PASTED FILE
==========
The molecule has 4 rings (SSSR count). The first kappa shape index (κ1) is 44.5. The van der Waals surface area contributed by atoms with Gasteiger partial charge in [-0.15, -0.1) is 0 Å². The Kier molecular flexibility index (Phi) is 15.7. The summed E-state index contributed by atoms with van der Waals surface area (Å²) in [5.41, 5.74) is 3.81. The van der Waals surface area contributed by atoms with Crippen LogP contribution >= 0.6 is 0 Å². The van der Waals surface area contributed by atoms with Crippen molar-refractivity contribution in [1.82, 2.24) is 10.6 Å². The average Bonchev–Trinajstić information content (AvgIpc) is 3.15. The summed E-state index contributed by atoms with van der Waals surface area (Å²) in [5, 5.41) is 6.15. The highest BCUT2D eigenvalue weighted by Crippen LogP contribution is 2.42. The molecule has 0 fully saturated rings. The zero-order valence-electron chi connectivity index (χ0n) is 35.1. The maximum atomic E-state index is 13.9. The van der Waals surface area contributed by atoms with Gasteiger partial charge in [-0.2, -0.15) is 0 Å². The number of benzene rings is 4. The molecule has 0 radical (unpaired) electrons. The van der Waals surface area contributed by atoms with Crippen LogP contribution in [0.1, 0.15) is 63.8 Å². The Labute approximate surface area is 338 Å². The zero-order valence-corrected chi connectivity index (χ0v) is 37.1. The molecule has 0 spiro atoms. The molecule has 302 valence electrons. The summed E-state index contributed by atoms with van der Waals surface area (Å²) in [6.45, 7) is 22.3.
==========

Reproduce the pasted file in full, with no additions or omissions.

The molecule has 4 rings (SSSR count). The first kappa shape index (κ1) is 44.5. The van der Waals surface area contributed by atoms with Gasteiger partial charge in [-0.15, -0.1) is 0 Å². The Kier molecular flexibility index (Phi) is 15.7. The summed E-state index contributed by atoms with van der Waals surface area (Å²) in [5.41, 5.74) is 3.81. The van der Waals surface area contributed by atoms with Crippen LogP contribution >= 0.6 is 0 Å². The van der Waals surface area contributed by atoms with Crippen molar-refractivity contribution in [1.82, 2.24) is 10.6 Å². The average Bonchev–Trinajstić information content (AvgIpc) is 3.15. The summed E-state index contributed by atoms with van der Waals surface area (Å²) in [5, 5.41) is 6.15. The highest BCUT2D eigenvalue weighted by Crippen LogP contribution is 2.42. The molecule has 0 fully saturated rings. The zero-order valence-electron chi connectivity index (χ0n) is 35.1. The maximum atomic E-state index is 13.9. The van der Waals surface area contributed by atoms with Gasteiger partial charge in [-0.2, -0.15) is 0 Å². The number of benzene rings is 4. The molecule has 0 radical (unpaired) electrons. The van der Waals surface area contributed by atoms with Crippen LogP contribution in [0.1, 0.15) is 63.8 Å². The Labute approximate surface area is 338 Å². The zero-order valence-corrected chi connectivity index (χ0v) is 37.1. The molecule has 0 spiro atoms. The molecule has 302 valence electrons. The summed E-state index contributed by atoms with van der Waals surface area (Å²) in [6.45, 7) is 22.3.